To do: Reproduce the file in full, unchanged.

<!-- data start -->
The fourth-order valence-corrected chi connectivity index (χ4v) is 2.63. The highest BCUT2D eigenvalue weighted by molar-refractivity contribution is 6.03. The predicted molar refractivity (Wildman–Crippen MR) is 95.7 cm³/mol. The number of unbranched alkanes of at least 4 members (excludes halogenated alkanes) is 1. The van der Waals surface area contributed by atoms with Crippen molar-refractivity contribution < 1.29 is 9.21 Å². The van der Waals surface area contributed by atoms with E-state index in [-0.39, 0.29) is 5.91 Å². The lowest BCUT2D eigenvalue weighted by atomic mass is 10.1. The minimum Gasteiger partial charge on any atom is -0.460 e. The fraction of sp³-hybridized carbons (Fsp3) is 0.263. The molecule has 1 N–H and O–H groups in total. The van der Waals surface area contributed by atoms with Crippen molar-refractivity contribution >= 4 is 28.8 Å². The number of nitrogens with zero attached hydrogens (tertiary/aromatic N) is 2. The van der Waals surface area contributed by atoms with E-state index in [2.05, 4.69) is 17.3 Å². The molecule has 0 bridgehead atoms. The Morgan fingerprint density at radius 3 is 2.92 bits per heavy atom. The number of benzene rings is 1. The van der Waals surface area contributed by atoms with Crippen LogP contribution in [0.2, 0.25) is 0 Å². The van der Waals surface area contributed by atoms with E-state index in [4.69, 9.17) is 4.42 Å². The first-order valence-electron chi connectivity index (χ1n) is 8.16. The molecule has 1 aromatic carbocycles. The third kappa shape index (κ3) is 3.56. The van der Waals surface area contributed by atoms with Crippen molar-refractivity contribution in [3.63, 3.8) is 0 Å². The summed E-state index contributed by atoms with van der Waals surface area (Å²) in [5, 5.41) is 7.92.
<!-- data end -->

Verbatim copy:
The fourth-order valence-corrected chi connectivity index (χ4v) is 2.63. The highest BCUT2D eigenvalue weighted by molar-refractivity contribution is 6.03. The predicted molar refractivity (Wildman–Crippen MR) is 95.7 cm³/mol. The number of unbranched alkanes of at least 4 members (excludes halogenated alkanes) is 1. The van der Waals surface area contributed by atoms with Crippen molar-refractivity contribution < 1.29 is 9.21 Å². The van der Waals surface area contributed by atoms with E-state index in [-0.39, 0.29) is 5.91 Å². The lowest BCUT2D eigenvalue weighted by atomic mass is 10.1. The minimum Gasteiger partial charge on any atom is -0.460 e. The fraction of sp³-hybridized carbons (Fsp3) is 0.263. The molecule has 1 N–H and O–H groups in total. The van der Waals surface area contributed by atoms with Crippen molar-refractivity contribution >= 4 is 28.8 Å². The number of nitrogens with zero attached hydrogens (tertiary/aromatic N) is 2. The van der Waals surface area contributed by atoms with E-state index in [2.05, 4.69) is 17.3 Å². The molecule has 0 bridgehead atoms. The Morgan fingerprint density at radius 3 is 2.92 bits per heavy atom. The number of benzene rings is 1. The van der Waals surface area contributed by atoms with Crippen LogP contribution in [0.2, 0.25) is 0 Å². The van der Waals surface area contributed by atoms with E-state index in [4.69, 9.17) is 4.42 Å². The first-order valence-electron chi connectivity index (χ1n) is 8.16. The molecule has 1 aromatic carbocycles. The third kappa shape index (κ3) is 3.56. The van der Waals surface area contributed by atoms with Crippen molar-refractivity contribution in [3.63, 3.8) is 0 Å². The summed E-state index contributed by atoms with van der Waals surface area (Å²) in [5, 5.41) is 7.92.